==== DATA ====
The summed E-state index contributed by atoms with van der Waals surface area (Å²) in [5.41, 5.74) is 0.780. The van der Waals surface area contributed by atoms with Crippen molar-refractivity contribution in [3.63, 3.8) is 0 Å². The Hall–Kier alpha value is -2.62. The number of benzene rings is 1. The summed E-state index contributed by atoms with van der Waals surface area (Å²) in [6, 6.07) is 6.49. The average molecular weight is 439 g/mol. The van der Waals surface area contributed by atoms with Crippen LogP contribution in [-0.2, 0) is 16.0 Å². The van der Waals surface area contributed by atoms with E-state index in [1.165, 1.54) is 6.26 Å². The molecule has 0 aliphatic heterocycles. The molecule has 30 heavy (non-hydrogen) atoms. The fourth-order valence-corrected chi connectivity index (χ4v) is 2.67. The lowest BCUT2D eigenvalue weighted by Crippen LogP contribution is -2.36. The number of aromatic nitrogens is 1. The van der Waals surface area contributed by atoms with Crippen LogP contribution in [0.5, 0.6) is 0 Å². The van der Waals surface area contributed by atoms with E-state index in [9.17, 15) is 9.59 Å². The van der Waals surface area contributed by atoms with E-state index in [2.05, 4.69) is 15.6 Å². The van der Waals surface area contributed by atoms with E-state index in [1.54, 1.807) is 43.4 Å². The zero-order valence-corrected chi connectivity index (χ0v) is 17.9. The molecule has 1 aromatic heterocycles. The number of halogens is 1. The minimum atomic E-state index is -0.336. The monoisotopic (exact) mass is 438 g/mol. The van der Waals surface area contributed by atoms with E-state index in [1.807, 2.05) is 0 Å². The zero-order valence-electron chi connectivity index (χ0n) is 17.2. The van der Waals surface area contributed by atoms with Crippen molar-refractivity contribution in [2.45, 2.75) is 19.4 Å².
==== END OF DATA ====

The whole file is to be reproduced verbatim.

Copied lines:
The summed E-state index contributed by atoms with van der Waals surface area (Å²) in [5.41, 5.74) is 0.780. The van der Waals surface area contributed by atoms with Crippen molar-refractivity contribution in [3.63, 3.8) is 0 Å². The Hall–Kier alpha value is -2.62. The number of benzene rings is 1. The summed E-state index contributed by atoms with van der Waals surface area (Å²) in [6, 6.07) is 6.49. The average molecular weight is 439 g/mol. The van der Waals surface area contributed by atoms with Crippen LogP contribution in [-0.2, 0) is 16.0 Å². The van der Waals surface area contributed by atoms with E-state index in [1.165, 1.54) is 6.26 Å². The molecule has 0 aliphatic heterocycles. The molecule has 30 heavy (non-hydrogen) atoms. The fourth-order valence-corrected chi connectivity index (χ4v) is 2.67. The lowest BCUT2D eigenvalue weighted by Crippen LogP contribution is -2.36. The number of aromatic nitrogens is 1. The van der Waals surface area contributed by atoms with Crippen LogP contribution in [0.5, 0.6) is 0 Å². The van der Waals surface area contributed by atoms with E-state index in [9.17, 15) is 9.59 Å². The van der Waals surface area contributed by atoms with E-state index in [2.05, 4.69) is 15.6 Å². The van der Waals surface area contributed by atoms with E-state index in [1.54, 1.807) is 43.4 Å². The zero-order valence-corrected chi connectivity index (χ0v) is 17.9. The molecule has 1 aromatic heterocycles. The number of halogens is 1. The minimum atomic E-state index is -0.336. The monoisotopic (exact) mass is 438 g/mol. The van der Waals surface area contributed by atoms with E-state index in [1.807, 2.05) is 0 Å². The zero-order valence-electron chi connectivity index (χ0n) is 17.2. The van der Waals surface area contributed by atoms with Crippen molar-refractivity contribution in [2.45, 2.75) is 19.4 Å².